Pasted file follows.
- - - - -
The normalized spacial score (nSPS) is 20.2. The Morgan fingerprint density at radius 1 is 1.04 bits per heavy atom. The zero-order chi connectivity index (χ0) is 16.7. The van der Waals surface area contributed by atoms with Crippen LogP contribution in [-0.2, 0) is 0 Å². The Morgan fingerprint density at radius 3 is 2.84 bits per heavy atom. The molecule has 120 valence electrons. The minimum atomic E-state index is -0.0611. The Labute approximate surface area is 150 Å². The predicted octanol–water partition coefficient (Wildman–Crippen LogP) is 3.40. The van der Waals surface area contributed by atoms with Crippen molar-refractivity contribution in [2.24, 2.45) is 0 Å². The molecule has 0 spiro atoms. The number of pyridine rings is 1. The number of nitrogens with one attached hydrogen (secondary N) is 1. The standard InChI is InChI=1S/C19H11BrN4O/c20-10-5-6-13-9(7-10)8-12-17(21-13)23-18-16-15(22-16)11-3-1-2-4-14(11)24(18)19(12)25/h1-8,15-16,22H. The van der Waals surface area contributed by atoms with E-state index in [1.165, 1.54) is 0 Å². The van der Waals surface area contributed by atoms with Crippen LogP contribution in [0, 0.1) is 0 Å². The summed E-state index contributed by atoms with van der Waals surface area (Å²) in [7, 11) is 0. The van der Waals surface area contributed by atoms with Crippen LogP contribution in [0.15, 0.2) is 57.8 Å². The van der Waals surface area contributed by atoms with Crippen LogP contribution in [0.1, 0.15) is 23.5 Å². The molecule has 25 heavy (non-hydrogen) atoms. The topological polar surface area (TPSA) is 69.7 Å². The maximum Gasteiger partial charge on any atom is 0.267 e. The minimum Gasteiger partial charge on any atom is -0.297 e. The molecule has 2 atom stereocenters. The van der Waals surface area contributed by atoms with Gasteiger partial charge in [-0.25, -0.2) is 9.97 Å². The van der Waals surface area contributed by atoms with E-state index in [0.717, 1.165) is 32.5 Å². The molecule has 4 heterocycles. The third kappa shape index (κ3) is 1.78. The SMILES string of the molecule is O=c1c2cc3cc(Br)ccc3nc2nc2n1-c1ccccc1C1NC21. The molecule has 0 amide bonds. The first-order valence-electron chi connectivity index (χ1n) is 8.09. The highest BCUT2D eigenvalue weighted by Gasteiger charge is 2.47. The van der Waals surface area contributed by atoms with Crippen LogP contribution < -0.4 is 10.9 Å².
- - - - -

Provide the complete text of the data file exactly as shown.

The normalized spacial score (nSPS) is 20.2. The Morgan fingerprint density at radius 1 is 1.04 bits per heavy atom. The zero-order chi connectivity index (χ0) is 16.7. The van der Waals surface area contributed by atoms with Crippen LogP contribution in [-0.2, 0) is 0 Å². The Morgan fingerprint density at radius 3 is 2.84 bits per heavy atom. The molecule has 120 valence electrons. The minimum atomic E-state index is -0.0611. The Labute approximate surface area is 150 Å². The predicted octanol–water partition coefficient (Wildman–Crippen LogP) is 3.40. The van der Waals surface area contributed by atoms with Crippen molar-refractivity contribution in [2.24, 2.45) is 0 Å². The molecule has 0 spiro atoms. The number of pyridine rings is 1. The number of nitrogens with one attached hydrogen (secondary N) is 1. The standard InChI is InChI=1S/C19H11BrN4O/c20-10-5-6-13-9(7-10)8-12-17(21-13)23-18-16-15(22-16)11-3-1-2-4-14(11)24(18)19(12)25/h1-8,15-16,22H. The van der Waals surface area contributed by atoms with E-state index in [1.165, 1.54) is 0 Å². The van der Waals surface area contributed by atoms with Crippen LogP contribution in [0, 0.1) is 0 Å². The summed E-state index contributed by atoms with van der Waals surface area (Å²) in [7, 11) is 0. The van der Waals surface area contributed by atoms with Crippen LogP contribution in [0.15, 0.2) is 57.8 Å². The van der Waals surface area contributed by atoms with Crippen LogP contribution in [0.1, 0.15) is 23.5 Å². The molecule has 25 heavy (non-hydrogen) atoms. The topological polar surface area (TPSA) is 69.7 Å². The maximum Gasteiger partial charge on any atom is 0.267 e. The minimum Gasteiger partial charge on any atom is -0.297 e. The molecule has 2 atom stereocenters. The van der Waals surface area contributed by atoms with Gasteiger partial charge in [-0.25, -0.2) is 9.97 Å². The van der Waals surface area contributed by atoms with E-state index in [0.717, 1.165) is 32.5 Å². The molecule has 4 heterocycles. The third kappa shape index (κ3) is 1.78. The SMILES string of the molecule is O=c1c2cc3cc(Br)ccc3nc2nc2n1-c1ccccc1C1NC21. The molecule has 0 amide bonds. The first-order valence-electron chi connectivity index (χ1n) is 8.09. The highest BCUT2D eigenvalue weighted by Gasteiger charge is 2.47. The van der Waals surface area contributed by atoms with Crippen LogP contribution < -0.4 is 10.9 Å².